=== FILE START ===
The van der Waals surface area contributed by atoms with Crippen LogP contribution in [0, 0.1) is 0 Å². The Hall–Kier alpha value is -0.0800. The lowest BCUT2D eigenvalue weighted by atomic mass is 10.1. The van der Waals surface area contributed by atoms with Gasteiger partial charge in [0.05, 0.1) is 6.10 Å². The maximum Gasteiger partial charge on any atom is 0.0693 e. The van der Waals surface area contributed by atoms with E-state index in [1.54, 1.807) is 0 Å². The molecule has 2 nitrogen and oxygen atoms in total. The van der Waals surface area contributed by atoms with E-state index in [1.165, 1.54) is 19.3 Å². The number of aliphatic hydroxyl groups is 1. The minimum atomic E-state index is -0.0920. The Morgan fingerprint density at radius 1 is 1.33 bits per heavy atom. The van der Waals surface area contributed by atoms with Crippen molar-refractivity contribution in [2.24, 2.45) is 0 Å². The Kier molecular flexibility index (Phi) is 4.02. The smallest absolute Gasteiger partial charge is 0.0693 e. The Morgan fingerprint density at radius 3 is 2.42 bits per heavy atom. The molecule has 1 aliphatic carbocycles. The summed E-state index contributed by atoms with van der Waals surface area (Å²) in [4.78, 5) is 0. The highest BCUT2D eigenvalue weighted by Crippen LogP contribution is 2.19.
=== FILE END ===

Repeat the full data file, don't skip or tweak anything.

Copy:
The van der Waals surface area contributed by atoms with Crippen LogP contribution in [0, 0.1) is 0 Å². The Hall–Kier alpha value is -0.0800. The lowest BCUT2D eigenvalue weighted by atomic mass is 10.1. The van der Waals surface area contributed by atoms with Gasteiger partial charge in [0.05, 0.1) is 6.10 Å². The maximum Gasteiger partial charge on any atom is 0.0693 e. The van der Waals surface area contributed by atoms with E-state index in [1.54, 1.807) is 0 Å². The molecule has 2 nitrogen and oxygen atoms in total. The van der Waals surface area contributed by atoms with E-state index in [1.165, 1.54) is 19.3 Å². The number of aliphatic hydroxyl groups is 1. The minimum atomic E-state index is -0.0920. The Morgan fingerprint density at radius 1 is 1.33 bits per heavy atom. The van der Waals surface area contributed by atoms with Crippen molar-refractivity contribution in [2.24, 2.45) is 0 Å². The Kier molecular flexibility index (Phi) is 4.02. The smallest absolute Gasteiger partial charge is 0.0693 e. The Morgan fingerprint density at radius 3 is 2.42 bits per heavy atom. The molecule has 1 aliphatic carbocycles. The summed E-state index contributed by atoms with van der Waals surface area (Å²) in [4.78, 5) is 0. The highest BCUT2D eigenvalue weighted by Crippen LogP contribution is 2.19.